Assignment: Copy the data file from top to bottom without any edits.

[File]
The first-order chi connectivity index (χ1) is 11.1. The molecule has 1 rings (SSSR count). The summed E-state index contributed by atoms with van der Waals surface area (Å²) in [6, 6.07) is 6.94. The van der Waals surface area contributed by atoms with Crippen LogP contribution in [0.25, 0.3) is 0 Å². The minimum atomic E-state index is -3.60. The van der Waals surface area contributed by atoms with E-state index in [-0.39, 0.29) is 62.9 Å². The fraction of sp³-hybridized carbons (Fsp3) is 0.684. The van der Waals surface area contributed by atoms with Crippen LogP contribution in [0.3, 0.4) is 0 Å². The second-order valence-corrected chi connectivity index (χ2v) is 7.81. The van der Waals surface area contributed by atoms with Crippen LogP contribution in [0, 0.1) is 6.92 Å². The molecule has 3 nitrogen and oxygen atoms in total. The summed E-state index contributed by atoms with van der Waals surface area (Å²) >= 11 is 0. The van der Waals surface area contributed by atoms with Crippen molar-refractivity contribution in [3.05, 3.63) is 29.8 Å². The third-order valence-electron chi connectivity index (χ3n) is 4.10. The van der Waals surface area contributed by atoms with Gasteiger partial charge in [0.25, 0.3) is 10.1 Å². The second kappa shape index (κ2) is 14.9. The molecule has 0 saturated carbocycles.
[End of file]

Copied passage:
The first-order chi connectivity index (χ1) is 11.1. The molecule has 1 rings (SSSR count). The summed E-state index contributed by atoms with van der Waals surface area (Å²) in [6, 6.07) is 6.94. The van der Waals surface area contributed by atoms with Crippen LogP contribution in [0.25, 0.3) is 0 Å². The minimum atomic E-state index is -3.60. The van der Waals surface area contributed by atoms with E-state index in [-0.39, 0.29) is 62.9 Å². The fraction of sp³-hybridized carbons (Fsp3) is 0.684. The van der Waals surface area contributed by atoms with Crippen LogP contribution in [0.3, 0.4) is 0 Å². The second-order valence-corrected chi connectivity index (χ2v) is 7.81. The van der Waals surface area contributed by atoms with Crippen LogP contribution in [0, 0.1) is 6.92 Å². The molecule has 3 nitrogen and oxygen atoms in total. The summed E-state index contributed by atoms with van der Waals surface area (Å²) >= 11 is 0. The van der Waals surface area contributed by atoms with Crippen molar-refractivity contribution in [3.05, 3.63) is 29.8 Å². The third-order valence-electron chi connectivity index (χ3n) is 4.10. The van der Waals surface area contributed by atoms with Gasteiger partial charge in [0.25, 0.3) is 10.1 Å². The second kappa shape index (κ2) is 14.9. The molecule has 0 saturated carbocycles.